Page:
2019: Crusaders and Highlanders drew 0-all (match cancelled)
2018: Crusaders won 45-22, Christchurch
2018: Highlanders won 25-17, Dunedin
2017: Crusaders won 17-0, Christchurch (quarterfinal)
2017: Crusaders won 25-22, Christchurch
2017: Crusaders won 30-27, Dunedin

Prediction: The Crusaders have won four of their last five completed Super Rugby games against the Highlanders, picking up a 45-22 triumph in their last complete encounter. Each of the Highlanders’ last eight completed Super Rugby games have been decided by a margin of seven points or fewer; however, they’ve not won since Round Two. The Crusaders and Highlanders have each scored seven tries within the opening quarter of games in Super Rugby 2019, the joint-most of any teams in the competition. The Highlanders have conceded five tries after defending for seven or more phases this Super Rugby campaign; only the NSW Waratahs (six) have conceded more after such lengthy possession. The Highlanders’ Ben Smith is set to play his 150th Super Rugby game; he’s crossed for two tries and provided one try assist in his last four away games against the Crusaders.

Prediction: Crusaders
Margin: 17

Teams:

Crusaders: 15 David Havili, 14 Braydon Ennor, 13 Jack Goodhue, 12 Ryan Crotty, 11 Sevu Reece, 10 Richie Mo’unga, 9 Bryn Hall, 8 Kieran Read, 7 Matt Todd, 6 Whetukamokamo Douglas, 5 Sam Whitelock (captain), 4 Scott Barrett, 3 Michael Alaalatoa, 2 Andrew Makalio, 1 Joe Moody.
Replacements: 16 Ben Funnell, 17 Harry Allan, 18 Oliver Jager, 19 Quinten Strange, 20 Jordan Taufua, 21 Mitchell Drummond, 22 Mitchell Hunt, 23 Will Jordan.

Highlanders; 15 Ben Smith (captain), 14 Matt Faddes, 13 Rob Thompson, 12 Teihorangi Walden, 11 Tevita Li, 10 Josh Ioane, 9 Kayne Hammington, 8 Elliot Dixon, 7 James Lentjes, 6 Shannon Frizell, 5 Tom Franklin, 4 Pari Pari Parkinson, 3 Tyrel Lomax, 2 Liam Coltman, 1 Daniel Lienert-Brown.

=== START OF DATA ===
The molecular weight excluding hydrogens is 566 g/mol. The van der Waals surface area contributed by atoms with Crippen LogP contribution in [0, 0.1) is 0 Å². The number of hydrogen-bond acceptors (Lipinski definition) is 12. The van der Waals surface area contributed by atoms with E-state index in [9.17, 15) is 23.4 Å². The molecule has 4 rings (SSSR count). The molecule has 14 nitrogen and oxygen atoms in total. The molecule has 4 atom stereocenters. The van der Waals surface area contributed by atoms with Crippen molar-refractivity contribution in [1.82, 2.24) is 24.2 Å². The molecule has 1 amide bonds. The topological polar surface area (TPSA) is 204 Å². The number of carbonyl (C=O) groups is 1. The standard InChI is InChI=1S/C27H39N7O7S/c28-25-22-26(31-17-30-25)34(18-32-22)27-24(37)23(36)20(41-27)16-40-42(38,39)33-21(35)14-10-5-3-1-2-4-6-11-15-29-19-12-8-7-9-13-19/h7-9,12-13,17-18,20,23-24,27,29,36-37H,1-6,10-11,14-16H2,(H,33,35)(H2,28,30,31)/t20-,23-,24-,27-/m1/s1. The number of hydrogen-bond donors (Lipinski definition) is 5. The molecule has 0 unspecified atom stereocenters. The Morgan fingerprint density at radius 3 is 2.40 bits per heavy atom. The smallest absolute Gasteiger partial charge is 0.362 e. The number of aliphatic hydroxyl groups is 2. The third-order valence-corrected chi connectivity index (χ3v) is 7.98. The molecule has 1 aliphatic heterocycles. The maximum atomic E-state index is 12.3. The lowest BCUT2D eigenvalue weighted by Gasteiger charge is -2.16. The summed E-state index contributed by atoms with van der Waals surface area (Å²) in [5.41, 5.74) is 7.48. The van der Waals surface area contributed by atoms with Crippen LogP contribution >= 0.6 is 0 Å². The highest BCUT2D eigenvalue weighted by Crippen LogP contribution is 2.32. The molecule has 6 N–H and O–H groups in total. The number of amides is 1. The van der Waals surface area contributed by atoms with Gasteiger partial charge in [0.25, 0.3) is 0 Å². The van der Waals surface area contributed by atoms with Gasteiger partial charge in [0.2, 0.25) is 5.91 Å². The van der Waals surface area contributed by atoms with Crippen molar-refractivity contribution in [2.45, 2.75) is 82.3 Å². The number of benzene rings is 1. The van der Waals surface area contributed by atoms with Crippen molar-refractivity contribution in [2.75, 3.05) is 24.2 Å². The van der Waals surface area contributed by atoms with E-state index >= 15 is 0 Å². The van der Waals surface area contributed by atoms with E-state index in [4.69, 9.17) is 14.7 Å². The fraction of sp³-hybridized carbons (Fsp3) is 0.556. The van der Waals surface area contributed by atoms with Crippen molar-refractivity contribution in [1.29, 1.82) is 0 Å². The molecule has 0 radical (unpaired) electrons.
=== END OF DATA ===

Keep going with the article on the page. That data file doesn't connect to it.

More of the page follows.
Replacements: 16 Ash Dixon, 17 Ayden Johnstone, 18 Siate Tokolahi, 19 Josh Dickson, 20 Jackson Hemopo, 21 Folau Fakatava, 22 Bryn Gatland, 23 Patelesio Tomkinson.

Referee: Ben O’Keeffe (New Zealand)
Assistant referees: Damon Murphy (Australia), Angus Gardner (Australia)
TMO: Glenn Newman (New Zealand)

Rebels v Stormers
(AAMI Park, Melbourne – Kick-off: 19.45; 11.45 SA time; 09.45 GMT)

The Rebels are gunning for a third successive victory, to push out their seven-point Australian conference lead over the second-placed Waratahs, who have a bye.

Rebels coach Wessels cautioned his team not to underestimate the Stormers, despite their winless run on tour.

Wessels, who has close ties to Cape Town, home of the Stormers, from his university years in South Africa and knows that coming off a loss to the Reds last week, the visitors will be keen to end a difficult Australian tour with a win in Melbourne.

“I don’t think the Stormers played particularly well against the Reds last week and I think they will be frustrated by that, which is dangerous for us,” he said.

“The talent that comes out of Cape Town is just unbelievable.

“They have two of the top universities in the country there, they probably have eight of the top rugby schools in the country.